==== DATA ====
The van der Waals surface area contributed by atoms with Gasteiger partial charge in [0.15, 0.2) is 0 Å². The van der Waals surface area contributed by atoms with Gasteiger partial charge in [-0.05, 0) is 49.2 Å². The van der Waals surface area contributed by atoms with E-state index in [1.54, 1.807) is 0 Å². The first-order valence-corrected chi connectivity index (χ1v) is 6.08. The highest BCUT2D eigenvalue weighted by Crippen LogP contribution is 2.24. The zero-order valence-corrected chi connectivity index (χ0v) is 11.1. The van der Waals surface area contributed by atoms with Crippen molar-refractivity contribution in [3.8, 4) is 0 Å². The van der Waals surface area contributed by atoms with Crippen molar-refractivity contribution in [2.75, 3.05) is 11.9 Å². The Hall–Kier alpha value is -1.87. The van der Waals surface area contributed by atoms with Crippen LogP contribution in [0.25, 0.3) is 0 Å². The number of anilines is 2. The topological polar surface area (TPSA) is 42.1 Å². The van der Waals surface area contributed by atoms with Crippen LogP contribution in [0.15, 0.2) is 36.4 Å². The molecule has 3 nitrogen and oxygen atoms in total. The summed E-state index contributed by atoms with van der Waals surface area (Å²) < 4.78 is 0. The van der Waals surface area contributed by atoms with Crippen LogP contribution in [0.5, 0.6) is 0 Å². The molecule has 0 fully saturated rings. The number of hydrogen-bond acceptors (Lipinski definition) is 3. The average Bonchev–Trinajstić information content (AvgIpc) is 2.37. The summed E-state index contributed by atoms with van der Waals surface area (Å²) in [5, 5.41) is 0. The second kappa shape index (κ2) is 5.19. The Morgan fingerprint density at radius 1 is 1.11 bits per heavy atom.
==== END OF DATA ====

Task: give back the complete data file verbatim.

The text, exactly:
The van der Waals surface area contributed by atoms with Gasteiger partial charge in [0.15, 0.2) is 0 Å². The van der Waals surface area contributed by atoms with Gasteiger partial charge in [-0.05, 0) is 49.2 Å². The van der Waals surface area contributed by atoms with E-state index in [1.54, 1.807) is 0 Å². The first-order valence-corrected chi connectivity index (χ1v) is 6.08. The highest BCUT2D eigenvalue weighted by Crippen LogP contribution is 2.24. The zero-order valence-corrected chi connectivity index (χ0v) is 11.1. The van der Waals surface area contributed by atoms with Crippen molar-refractivity contribution in [3.8, 4) is 0 Å². The van der Waals surface area contributed by atoms with Crippen molar-refractivity contribution in [2.75, 3.05) is 11.9 Å². The Hall–Kier alpha value is -1.87. The van der Waals surface area contributed by atoms with Crippen LogP contribution in [0.25, 0.3) is 0 Å². The number of anilines is 2. The topological polar surface area (TPSA) is 42.1 Å². The van der Waals surface area contributed by atoms with Crippen LogP contribution in [0.15, 0.2) is 36.4 Å². The molecule has 3 nitrogen and oxygen atoms in total. The summed E-state index contributed by atoms with van der Waals surface area (Å²) < 4.78 is 0. The van der Waals surface area contributed by atoms with Crippen LogP contribution in [0.5, 0.6) is 0 Å². The molecule has 0 fully saturated rings. The number of hydrogen-bond acceptors (Lipinski definition) is 3. The average Bonchev–Trinajstić information content (AvgIpc) is 2.37. The summed E-state index contributed by atoms with van der Waals surface area (Å²) in [5, 5.41) is 0. The second kappa shape index (κ2) is 5.19. The Morgan fingerprint density at radius 1 is 1.11 bits per heavy atom.